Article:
Handbook of Advances in Trust Research

Handbook of Advances in Trust Research

Elgar original reference

Edited by Reinhard Bachmann and Akbar Zaheer

The Handbook of Advances in Trust Research presents new and important developments in trust research. The contributors are all prominent and highly respected experts in the field. Firstly, they provide a contemporary overview of the most crucial issues in current trust research including contracts, innovation and negotiation, trust and control. Thereafter, themes which have gained prominence since the original Handbook are considered, such as trust and the financial crisis, public trust in business, and trust and HRM. The book also explores recent theoretical advances and points the way for future research on trust.

Chapter 3: Trust and control: the role of intrinsic motivation

Antoinette Weibel and Frédérique Six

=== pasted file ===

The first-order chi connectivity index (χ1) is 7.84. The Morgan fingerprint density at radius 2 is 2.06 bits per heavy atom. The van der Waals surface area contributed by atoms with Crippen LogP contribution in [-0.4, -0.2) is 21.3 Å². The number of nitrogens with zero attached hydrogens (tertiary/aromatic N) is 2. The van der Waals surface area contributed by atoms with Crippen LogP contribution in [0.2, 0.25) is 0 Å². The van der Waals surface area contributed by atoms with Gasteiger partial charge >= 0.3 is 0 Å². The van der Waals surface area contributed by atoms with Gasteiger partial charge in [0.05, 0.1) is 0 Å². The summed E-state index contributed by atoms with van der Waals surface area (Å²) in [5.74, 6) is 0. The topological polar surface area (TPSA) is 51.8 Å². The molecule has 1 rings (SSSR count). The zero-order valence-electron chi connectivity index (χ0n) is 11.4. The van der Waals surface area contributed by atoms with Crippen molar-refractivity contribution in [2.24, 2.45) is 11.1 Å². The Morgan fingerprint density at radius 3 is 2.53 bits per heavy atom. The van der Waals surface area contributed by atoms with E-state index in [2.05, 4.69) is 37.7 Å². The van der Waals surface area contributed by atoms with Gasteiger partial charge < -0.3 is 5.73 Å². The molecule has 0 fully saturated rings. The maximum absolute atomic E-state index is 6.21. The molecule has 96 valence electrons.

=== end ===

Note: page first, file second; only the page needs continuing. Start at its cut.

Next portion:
Subjects: business and management, organisation studies


Simon (1991) argued that the quality and success of an organization depends to a high degree on how the problem of the organizational commons is handled. The problem of the commons depicts a situation where benefits are jointly gained and shared but costs are borne individually. As no employee can be excluded from the commons some amount of free-riding is likely to occur (Hardin, 1968). Miller (1992) called this cooperation problem the core of the managerial task. The cooperation problem stems from organizational members having different and often conflicting goals, and these individual goals often conflict with the goals of the organization. This situation has been analysed in more general terms in the literature on social dilemmas (for an overview see Dawes, 1980; Brewer and Kramer, 1986; Kollock, 1998). A social dilemma situation arises if the actions of self-interested individuals do not lead to socially desirable outcomes. Because self-interested actions have been proposed to be a fundamental aspect of motivation and behaviour, social dilemmas present a serious problem to the organization of collective action in groups and organizations (Tyler and Degoey, 1996).

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